This is one of those few novels in which we learn about ourselves. Hedaya moves beyond the brilliant and heart-wrenching sketches in Housebreaking to write an astonishingly intimate novel. Here she brings to life three characters: a 10 year-old girl, a woman in her late 30s, and a man in his mid-40s. For each one, she captures every shade of their changing emotional states and their perception of the world. The exhausting and exhilarating doubt of a first flirtation, the way people falling in love let their imagination detail a shared future even as they rack up the disappointments of discovery, are kneaded into form by Hedaya's sure prose. While the original Hebrew is (I've been told) so studied and inventive as to be strenuous reading and (in the words of one reviewer) "morbid", in Americanized translation it becomes rich and accessible. The character's relationship with their bodies and the physicality of others is so true to reality it is almost invasive, and the universal and terrible situation of watching one's parents grow old is described so accurately that the reader recalls living or dead parents. Hedaya occasionally uses little scenes of novelistic invention to bring us closer to the characters - as when Yonatan empties the glove compartment of his car, or Dana watches her friend getting dressed. There isn't a wasted section of this novel, and it ends only when the reader knows the characters intimately enough to continue the story in his or her own head.
digytal soul
That this story is set in Tel Aviv is interesting. As another reviewer noted, it carefully avoids the political yet the charged climate surrounding the characters is something the reader feels and searches for throughout the entire novel. This is one of the best novels I've read in the last 5 years. The author takes on a great challenge attempting to portray love that is not grounded in a unique setting, rather a living city that could be any city in any country. This story is not "the Israeli love story," and that's very important for the English-speaking readers to grasp.
Aside from the lofty position the author takes in crafting her story, the story itself offers vivid glimpses at such a beautiful and painful story. Many sections of the books had strokes of genius. Her characters, Rona and Shira especially, are so likeable and intricate that it was hard to finish the novel and I purposefully took my time.
I commend Hedaya's novel and her talent at story telling. She captures, in my mind, the post-modern writter of our time and is truly gifted in her work. I would love to learn more about how she worked with the translator to preserve the images and story line so precisely.
I highly recommend this book to all my friends!
This novel follows the coming together as a family of Yonatan Luria, a novelist with writer's block since the death of his wife, Ilana, in a mundane auto accident; his daughter, Dana, dealing with not just the loss of her mother but the early onset of puberty; and Shira Klein, also a novelist with writer's block and a woman who has never quite learned how to be loved. Its almost onmniscient narrator follows not just their feelings, but more importantly their memories, which seem to come to them at odd moments fully-formed like the packets of information that float over the internet. Yonatan and Shira meet at the home of Dana's friend Tamar and her mother Rona (Tamar has no father, just an anonymous sperm donor) and we follow in minute detail as they slowly fall in love, Shira moves in with the Lurias, Dana withdraws into a shell, Shira begins to write again, Yonatan gives up writing entirely and becomes a lecturer, Dana and Shira develop a warm relationship that is not mother-daugher and Shira's father slowly withers and dies. In the end, we know that the future for this family will be good and loving, but will include repeats of the moments when Shira confronts her father's death and Yonatan sees his mother growing old, because that is the way of the world.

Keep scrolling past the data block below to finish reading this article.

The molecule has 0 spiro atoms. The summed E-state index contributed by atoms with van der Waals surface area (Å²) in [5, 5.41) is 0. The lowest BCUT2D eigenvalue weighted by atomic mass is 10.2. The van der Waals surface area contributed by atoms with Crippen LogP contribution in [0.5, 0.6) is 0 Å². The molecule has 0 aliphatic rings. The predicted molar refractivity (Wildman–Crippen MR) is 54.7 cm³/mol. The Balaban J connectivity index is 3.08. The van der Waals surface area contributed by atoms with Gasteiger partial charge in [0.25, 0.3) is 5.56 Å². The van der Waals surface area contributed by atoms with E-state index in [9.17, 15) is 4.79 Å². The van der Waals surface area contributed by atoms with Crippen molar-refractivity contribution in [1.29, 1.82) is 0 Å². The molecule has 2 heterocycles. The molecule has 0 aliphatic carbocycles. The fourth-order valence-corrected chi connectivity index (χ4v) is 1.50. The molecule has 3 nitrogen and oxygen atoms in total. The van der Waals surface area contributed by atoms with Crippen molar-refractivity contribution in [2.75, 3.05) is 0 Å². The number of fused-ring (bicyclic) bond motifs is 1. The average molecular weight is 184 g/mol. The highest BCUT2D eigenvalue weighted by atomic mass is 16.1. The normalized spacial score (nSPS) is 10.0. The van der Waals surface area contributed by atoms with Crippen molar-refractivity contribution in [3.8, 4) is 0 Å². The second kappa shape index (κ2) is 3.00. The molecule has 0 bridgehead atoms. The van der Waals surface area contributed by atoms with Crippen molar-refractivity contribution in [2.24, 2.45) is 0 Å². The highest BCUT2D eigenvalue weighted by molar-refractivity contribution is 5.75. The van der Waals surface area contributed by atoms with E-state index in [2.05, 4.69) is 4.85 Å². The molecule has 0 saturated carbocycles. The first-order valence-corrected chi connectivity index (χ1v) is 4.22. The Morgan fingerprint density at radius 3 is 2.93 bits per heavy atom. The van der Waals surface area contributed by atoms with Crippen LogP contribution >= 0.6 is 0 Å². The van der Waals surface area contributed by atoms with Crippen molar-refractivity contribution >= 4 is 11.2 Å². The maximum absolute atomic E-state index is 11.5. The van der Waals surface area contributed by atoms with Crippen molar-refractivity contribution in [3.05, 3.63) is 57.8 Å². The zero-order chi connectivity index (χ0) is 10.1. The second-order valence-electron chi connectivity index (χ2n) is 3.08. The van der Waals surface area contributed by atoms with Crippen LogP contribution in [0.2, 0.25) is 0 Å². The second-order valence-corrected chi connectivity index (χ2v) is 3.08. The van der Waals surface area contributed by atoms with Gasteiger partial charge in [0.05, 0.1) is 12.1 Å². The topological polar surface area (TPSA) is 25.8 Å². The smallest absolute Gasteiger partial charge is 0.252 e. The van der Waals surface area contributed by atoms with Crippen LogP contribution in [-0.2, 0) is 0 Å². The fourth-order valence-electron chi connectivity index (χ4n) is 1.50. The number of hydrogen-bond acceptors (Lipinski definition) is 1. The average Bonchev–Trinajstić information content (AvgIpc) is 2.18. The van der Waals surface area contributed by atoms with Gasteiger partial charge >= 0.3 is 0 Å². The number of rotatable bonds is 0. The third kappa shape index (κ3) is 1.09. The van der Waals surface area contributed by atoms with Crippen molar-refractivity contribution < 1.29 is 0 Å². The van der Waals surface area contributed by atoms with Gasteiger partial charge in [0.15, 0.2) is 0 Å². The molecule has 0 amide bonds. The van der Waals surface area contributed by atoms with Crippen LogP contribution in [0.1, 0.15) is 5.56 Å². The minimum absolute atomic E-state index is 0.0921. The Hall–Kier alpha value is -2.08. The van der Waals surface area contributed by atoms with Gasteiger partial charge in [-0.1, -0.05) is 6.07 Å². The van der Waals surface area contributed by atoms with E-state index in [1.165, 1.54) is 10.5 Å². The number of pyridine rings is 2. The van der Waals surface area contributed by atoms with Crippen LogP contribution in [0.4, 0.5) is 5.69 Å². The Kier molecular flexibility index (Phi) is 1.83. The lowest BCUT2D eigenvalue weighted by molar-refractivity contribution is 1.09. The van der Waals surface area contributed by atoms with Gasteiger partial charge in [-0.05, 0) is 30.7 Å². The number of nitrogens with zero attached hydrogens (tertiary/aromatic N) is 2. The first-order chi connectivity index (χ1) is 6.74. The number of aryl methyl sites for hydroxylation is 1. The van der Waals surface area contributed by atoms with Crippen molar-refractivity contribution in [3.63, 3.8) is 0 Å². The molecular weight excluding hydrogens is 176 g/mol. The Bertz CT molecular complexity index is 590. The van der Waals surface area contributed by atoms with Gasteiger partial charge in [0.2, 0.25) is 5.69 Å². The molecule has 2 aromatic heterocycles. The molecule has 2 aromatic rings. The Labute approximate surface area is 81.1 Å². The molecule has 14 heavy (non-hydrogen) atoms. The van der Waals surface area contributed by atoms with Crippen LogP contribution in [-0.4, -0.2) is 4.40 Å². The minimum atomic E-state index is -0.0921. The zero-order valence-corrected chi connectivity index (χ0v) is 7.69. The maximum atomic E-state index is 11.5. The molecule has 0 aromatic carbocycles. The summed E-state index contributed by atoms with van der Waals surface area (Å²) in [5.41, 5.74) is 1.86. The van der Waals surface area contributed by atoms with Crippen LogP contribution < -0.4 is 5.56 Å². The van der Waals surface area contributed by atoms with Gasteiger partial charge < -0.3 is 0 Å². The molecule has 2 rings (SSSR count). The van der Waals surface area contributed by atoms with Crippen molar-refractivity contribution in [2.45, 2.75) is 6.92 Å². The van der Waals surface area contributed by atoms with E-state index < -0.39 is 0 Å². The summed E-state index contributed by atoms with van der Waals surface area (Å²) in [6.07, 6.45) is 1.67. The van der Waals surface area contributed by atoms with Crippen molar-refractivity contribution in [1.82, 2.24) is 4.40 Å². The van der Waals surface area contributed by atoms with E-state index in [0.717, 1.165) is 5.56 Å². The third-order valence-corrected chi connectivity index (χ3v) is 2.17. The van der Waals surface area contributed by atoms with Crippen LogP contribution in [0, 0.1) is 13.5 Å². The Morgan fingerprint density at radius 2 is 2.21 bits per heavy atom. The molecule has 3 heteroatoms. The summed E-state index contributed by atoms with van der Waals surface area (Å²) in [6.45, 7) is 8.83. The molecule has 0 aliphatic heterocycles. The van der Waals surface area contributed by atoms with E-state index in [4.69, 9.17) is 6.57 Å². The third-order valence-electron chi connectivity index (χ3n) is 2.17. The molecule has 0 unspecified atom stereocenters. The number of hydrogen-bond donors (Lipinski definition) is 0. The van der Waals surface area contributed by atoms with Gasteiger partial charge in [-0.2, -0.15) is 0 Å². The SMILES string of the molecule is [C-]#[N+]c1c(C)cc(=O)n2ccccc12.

Two things stand out: first, these are real people, not Hollywood type characters. They smell, they sweat, they smoke, they eat fatty foods. They wear old sweatshirts and underwear that has lost its shape and color. Yonatan is never seen without his green Chuck Taylors. They drive beater cars and struggle to afford digital thermometers, not Manolo Blahniks. Second, Hedaya is a painstakingly patient writer. She will take pages to describe a few moments, such as the first time when Yonatan takes Shira's hand and how for each of them the whole world disappears outside the place where their hands meet. In a single sentence, she will describe two different people's emotions, and then depart immediately into the full story of, say, Dana's day when her mother died, because it was at that point in the story that she remembers it. Dialogue, detail, description are all spot on.

It is impossible to understand this novel without understanding its political context, which is that it does not allow politics to intervene. The novel is set in Israel, in Tel Aviv and Jerusalem mainly, but this is not the Israel you will see on television, read about in the New York Times or hear Pat Robertson sermonize about. They are not hasidim, do not live on kibbutzes or in settlements on the West Bank. They are secular Jews (Yonatan buys bacon along with steak at his butcher), urban and urbane, living in Israel because that is their home. Ilana did not die in a suicide bombing, but in a car accident. Palestinians are mentioned just twice in the whole book, once when Yonatan lists terrorist acts as among the things he worries about when Dana is off on her own, and once when he follows a Palestinian taxi, without incident, through a traffic jam on the highway from Jerusalem to Tel Aviv. No one talks about this Israel, but it is the Israel of millions of men, women and children, living lives, falling in love, getting sick and having tragedies, the same as anyone else. Hedaya is to be commended for writing such a wonderful story about such people, without using the usual crutches of books set in this place and time.